Years ago, when I was a kid just out of college at my first job, I had an interesting chat with the legal counsel for the world’s largest engineering and construction company. We were talking about ethics and business. [All of this was before Enron and WorldCom, before Michael Moore’s Sicko or the BP oil spill.]
As I recall, he called it the “New York Times Test” – which went something like this: if your actions or behavior show up on the front page of the New York Times, could you still face your family without embarrassment?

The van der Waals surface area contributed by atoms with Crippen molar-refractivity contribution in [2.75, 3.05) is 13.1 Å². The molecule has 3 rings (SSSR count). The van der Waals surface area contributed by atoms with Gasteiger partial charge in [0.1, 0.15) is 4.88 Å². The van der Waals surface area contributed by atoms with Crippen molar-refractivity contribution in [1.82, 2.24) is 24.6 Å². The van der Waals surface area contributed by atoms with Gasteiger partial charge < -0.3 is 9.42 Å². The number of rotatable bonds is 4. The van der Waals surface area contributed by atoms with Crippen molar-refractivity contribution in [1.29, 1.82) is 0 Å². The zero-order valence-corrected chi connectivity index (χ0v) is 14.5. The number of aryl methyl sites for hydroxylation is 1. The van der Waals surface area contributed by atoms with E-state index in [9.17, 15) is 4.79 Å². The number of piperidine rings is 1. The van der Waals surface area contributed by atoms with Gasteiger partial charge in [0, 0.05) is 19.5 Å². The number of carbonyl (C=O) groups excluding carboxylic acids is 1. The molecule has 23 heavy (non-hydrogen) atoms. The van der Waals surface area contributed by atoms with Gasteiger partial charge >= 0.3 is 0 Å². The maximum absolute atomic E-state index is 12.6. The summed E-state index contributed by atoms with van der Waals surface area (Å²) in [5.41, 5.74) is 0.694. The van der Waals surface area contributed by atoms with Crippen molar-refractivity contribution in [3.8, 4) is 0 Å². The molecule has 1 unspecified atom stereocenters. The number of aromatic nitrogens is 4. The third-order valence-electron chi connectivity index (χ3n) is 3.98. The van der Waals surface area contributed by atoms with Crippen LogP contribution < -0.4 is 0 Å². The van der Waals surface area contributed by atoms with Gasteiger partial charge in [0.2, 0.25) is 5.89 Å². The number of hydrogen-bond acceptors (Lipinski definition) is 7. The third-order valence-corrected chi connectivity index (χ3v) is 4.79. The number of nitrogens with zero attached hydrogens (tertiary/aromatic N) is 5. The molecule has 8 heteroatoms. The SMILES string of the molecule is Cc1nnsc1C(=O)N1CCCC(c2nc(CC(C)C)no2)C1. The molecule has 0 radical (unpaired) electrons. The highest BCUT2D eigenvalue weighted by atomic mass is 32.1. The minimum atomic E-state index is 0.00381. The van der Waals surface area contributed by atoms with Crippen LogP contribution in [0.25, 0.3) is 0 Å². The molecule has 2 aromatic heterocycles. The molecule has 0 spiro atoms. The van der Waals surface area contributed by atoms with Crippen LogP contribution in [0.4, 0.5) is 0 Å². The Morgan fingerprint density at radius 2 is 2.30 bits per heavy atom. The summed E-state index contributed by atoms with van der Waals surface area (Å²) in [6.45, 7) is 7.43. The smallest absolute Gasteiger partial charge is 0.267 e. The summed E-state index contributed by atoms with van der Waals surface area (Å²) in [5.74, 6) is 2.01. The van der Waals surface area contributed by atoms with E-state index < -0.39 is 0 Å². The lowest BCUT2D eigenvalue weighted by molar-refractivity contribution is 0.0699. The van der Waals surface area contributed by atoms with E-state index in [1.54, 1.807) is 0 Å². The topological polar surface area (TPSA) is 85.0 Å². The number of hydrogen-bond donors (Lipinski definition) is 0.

The point he was making was that it wasn’t about being legal or adhering to the law. Ethics was about doing the right thing above and beyond the law, because you’re going to judged by the standards set by your family, not the courts.
Today, we might just call this the WikiLeaks Test.
In other words, if you’re engaged in private activities which will cause you public grief – stop. Pretend all your actions are transparent – open to the public. For all you know, they already are!